The query returns the following result:

Google Sheets SQL: query result

ORDER BY Clause

You can use the ORDER BY clause to sort your data. You have to specify the columns to be sorted and the order of sorting, whether ascending or descending. It should come after SELECT and ORDER BY clauses:

Let’s sort our countries by revenue, from largest to smallest (descending order):

=QUERY(countries,"SELECT A, B  ORDER BY B DESC",1)

The query returns the following result:

Google Sheets SQL: query result - Transfer Data for Free from Google Sheets to your target destination

To sort the data in ascending order, replace the DESC with ASC in the command. 

LIMIT Clause

You can use the LIMIT clause to restrict the number of results that are returned. It should come after the SELECT, WHERE, and ORDER BY clauses. 

Let’s modify our previous command to return the top 5 countries in terms of revenue:

=QUERY(countries,"SELECT A, B ORDER BY B DESC LIMIT 5",1)

The query returns the following result:

Google Sheets SQL: query result

COUNT Command

The COUNT command can help you to count data. Let’s say that you want to count the number of countries per continent. 

Modify the command on cell F1 to the following:

=QUERY(countries,"SELECT C, count(A) GROUP BY C",1)

The query returns the following result:

Google Sheets SQL: query result

The number of countries per continent has been shown. 

AND and OR Clauses

These two clauses can help you add multiple search criteria to your formula. For example, we can use the AND clause to search for countries that are located in Europe and generate a revenue of more than $20,000. 

The following query demonstrates this:

=QUERY(countries,"SELECT A, B, C WHERE (B > 20000 AND C='Europe')",1)

This returns the following result:

Google Sheets SQL: result

We can use the OR clause to get the list of countries that belong to either Europe or Asia:

=QUERY(countries,"SELECT A WHERE (C = 'Europe' OR C='Asia')",1)

The query returns the following result:

Google Sheets SQL: result

Arithmetic Functions

You can perform standard arithmetic operations on numeric columns. The following query demonstrates this:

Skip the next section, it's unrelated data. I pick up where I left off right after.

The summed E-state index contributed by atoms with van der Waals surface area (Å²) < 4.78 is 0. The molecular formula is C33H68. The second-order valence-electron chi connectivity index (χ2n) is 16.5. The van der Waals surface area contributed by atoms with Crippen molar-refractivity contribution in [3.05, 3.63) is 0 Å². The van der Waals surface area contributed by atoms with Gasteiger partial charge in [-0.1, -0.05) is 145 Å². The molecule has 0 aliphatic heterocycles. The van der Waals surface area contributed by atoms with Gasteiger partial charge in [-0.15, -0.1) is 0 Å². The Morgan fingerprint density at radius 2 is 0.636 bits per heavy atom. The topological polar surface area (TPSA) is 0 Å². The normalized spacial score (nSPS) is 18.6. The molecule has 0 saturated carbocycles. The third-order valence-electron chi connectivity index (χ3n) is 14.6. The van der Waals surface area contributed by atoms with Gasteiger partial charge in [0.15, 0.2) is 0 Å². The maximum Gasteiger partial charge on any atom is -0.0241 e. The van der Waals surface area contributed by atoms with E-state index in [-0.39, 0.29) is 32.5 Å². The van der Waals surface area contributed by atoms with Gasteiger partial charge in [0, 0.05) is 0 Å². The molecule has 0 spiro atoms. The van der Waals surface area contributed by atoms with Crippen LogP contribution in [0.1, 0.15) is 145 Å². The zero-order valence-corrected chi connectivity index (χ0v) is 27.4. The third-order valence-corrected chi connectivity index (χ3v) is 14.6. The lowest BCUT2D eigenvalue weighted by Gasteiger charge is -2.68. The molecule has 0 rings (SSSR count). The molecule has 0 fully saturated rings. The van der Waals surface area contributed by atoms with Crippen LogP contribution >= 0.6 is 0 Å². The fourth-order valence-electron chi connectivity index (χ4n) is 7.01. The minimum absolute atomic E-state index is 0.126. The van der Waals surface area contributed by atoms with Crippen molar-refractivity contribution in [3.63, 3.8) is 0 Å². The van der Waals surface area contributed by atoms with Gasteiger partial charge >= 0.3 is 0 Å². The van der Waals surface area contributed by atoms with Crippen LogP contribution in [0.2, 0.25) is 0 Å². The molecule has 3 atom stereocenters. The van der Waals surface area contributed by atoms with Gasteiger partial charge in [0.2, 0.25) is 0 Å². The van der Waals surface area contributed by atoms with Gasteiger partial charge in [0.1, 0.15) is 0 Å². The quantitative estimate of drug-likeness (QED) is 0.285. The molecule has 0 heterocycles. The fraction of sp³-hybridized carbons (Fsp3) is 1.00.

=QUERY(countries,"SELECT B, C, (D / 7162119434) * 100",1)

The query returns the following output:

Google Sheets SQL: result

Aggregate Function

In Aggregate Function, you use other functions in your calculations. For example, min, max, etc.

The following query will calculate, minimum, maximum and average populations in your dataset.

=QUERY(countries,"SELECT max(D), min(D), avg(D)",1)

The query returns the following result:

Google Sheets SQL: result

Group By Clause

The Group By clause is used with aggregate functions to leverage data in groups. You an use the following code:

=QUERY(countries,"SELECT C, count(B) GROUP BY C",1)

The query returns the following result:

Google Sheets SQL: result - Transfer Data for Free from Google Sheets to your target destination

Working with Columns and Conditions

To refer to individual columns in Google Sheets SQL, the following query can be used:

=QUERY(A1:F23, "SELECT B, D, E WHERE C=3")

Instead of using column names from your table, you can use the column letters provided by Google Sheets. In this example query given above, the column Name is located in column B in the spreadsheet, so using SELECT B you can see that in the resulting table. Note that the columns are also separated with commas, but there is no comma after the last column you want to select.

After selecting the columns, you can add the column you want to select. In the example shows,  WHERE C=3. C refers to the Stars column.

select three-star hotels only

Advanced techniques

There are also a few other advanced techniques in Google Sheets SQL like :

  • Adding a total row to your Query formulas
  • Using dates as filters in your Query formulas
  • Other data manipulation functions

Limitations of the Google Sheets Query Function

The Google Sheets Query function makes it easier for you to perform search tasks when using Google Sheets. 

However, it may become complex in some cases like when you want to filter your data using different factors or select data from different sheets. 

Conclusion

In this article, you’ve learnt how to use Google Sheets. You’ve also learnt how to use the Google Sheets SQL Function. 

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Tell us about your experience of using Google Sheets SQL function in the comment section below.

Nicholas Samuel
Freelance Technical Content Writer, Hevo Data

Skilled in freelance writing within the data industry, Nicholas is passionate about unraveling the complexities of data integration and data analysis through informative content for those delving deeper into these subjects. He has written more than 150+ blogs on databases, processes, and tutorials that help data practitioners solve their day-to-day problems.